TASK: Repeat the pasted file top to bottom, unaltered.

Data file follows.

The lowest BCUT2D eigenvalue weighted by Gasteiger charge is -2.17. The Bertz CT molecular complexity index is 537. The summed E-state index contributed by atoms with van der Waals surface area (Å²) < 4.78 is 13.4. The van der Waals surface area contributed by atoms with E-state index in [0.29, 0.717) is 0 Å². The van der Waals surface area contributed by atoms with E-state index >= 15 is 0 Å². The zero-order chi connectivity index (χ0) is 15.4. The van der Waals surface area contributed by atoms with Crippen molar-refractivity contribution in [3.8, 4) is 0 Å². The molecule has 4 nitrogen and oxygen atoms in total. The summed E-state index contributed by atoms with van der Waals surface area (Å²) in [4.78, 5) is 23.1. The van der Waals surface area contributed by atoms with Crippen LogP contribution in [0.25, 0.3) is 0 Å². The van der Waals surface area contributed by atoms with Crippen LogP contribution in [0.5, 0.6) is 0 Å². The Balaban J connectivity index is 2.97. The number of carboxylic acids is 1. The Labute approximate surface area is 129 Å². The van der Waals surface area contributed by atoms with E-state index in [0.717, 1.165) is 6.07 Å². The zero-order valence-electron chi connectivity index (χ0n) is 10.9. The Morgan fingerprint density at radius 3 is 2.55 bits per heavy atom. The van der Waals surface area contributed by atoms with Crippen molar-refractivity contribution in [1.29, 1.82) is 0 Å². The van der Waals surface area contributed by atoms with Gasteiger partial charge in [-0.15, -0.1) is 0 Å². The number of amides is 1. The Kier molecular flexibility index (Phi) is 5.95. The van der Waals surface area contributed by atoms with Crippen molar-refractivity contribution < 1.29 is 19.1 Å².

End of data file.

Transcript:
The lowest BCUT2D eigenvalue weighted by Gasteiger charge is -2.17. The Bertz CT molecular complexity index is 537. The summed E-state index contributed by atoms with van der Waals surface area (Å²) < 4.78 is 13.4. The van der Waals surface area contributed by atoms with E-state index in [0.29, 0.717) is 0 Å². The van der Waals surface area contributed by atoms with E-state index >= 15 is 0 Å². The zero-order chi connectivity index (χ0) is 15.4. The van der Waals surface area contributed by atoms with Crippen molar-refractivity contribution in [3.8, 4) is 0 Å². The molecule has 4 nitrogen and oxygen atoms in total. The summed E-state index contributed by atoms with van der Waals surface area (Å²) in [4.78, 5) is 23.1. The van der Waals surface area contributed by atoms with Crippen LogP contribution in [0.25, 0.3) is 0 Å². The van der Waals surface area contributed by atoms with Crippen LogP contribution in [0.5, 0.6) is 0 Å². The Balaban J connectivity index is 2.97. The number of carboxylic acids is 1. The Labute approximate surface area is 129 Å². The van der Waals surface area contributed by atoms with E-state index in [0.717, 1.165) is 6.07 Å². The zero-order valence-electron chi connectivity index (χ0n) is 10.9. The Morgan fingerprint density at radius 3 is 2.55 bits per heavy atom. The van der Waals surface area contributed by atoms with Crippen molar-refractivity contribution in [1.29, 1.82) is 0 Å². The van der Waals surface area contributed by atoms with Gasteiger partial charge in [-0.15, -0.1) is 0 Å². The number of amides is 1. The Kier molecular flexibility index (Phi) is 5.95. The van der Waals surface area contributed by atoms with Crippen molar-refractivity contribution < 1.29 is 19.1 Å².